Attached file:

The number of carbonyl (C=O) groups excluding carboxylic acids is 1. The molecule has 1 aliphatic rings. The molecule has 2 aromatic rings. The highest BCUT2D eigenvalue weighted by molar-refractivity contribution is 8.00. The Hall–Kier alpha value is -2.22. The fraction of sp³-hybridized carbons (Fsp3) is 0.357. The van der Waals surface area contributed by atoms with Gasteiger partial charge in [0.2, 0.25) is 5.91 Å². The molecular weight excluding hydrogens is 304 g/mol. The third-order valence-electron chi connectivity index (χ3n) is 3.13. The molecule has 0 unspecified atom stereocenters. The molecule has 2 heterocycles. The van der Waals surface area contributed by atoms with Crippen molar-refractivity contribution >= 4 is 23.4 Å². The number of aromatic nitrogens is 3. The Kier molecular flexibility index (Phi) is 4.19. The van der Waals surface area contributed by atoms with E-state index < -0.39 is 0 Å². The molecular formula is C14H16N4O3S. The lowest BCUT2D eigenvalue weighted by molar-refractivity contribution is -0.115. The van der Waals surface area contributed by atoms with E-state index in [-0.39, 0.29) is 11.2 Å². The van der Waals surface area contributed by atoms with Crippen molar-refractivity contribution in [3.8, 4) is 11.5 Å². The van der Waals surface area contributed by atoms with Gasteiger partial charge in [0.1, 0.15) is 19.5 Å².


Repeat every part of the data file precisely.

The number of carbonyl (C=O) groups excluding carboxylic acids is 1. The molecule has 1 aliphatic rings. The molecule has 2 aromatic rings. The highest BCUT2D eigenvalue weighted by molar-refractivity contribution is 8.00. The Hall–Kier alpha value is -2.22. The fraction of sp³-hybridized carbons (Fsp3) is 0.357. The van der Waals surface area contributed by atoms with Gasteiger partial charge in [0.2, 0.25) is 5.91 Å². The molecular weight excluding hydrogens is 304 g/mol. The third-order valence-electron chi connectivity index (χ3n) is 3.13. The molecule has 0 unspecified atom stereocenters. The molecule has 2 heterocycles. The van der Waals surface area contributed by atoms with Crippen molar-refractivity contribution >= 4 is 23.4 Å². The number of aromatic nitrogens is 3. The Kier molecular flexibility index (Phi) is 4.19. The van der Waals surface area contributed by atoms with E-state index < -0.39 is 0 Å². The molecular formula is C14H16N4O3S. The lowest BCUT2D eigenvalue weighted by molar-refractivity contribution is -0.115. The van der Waals surface area contributed by atoms with E-state index in [-0.39, 0.29) is 11.2 Å². The van der Waals surface area contributed by atoms with Crippen molar-refractivity contribution in [3.8, 4) is 11.5 Å². The van der Waals surface area contributed by atoms with Gasteiger partial charge in [0.1, 0.15) is 19.5 Å².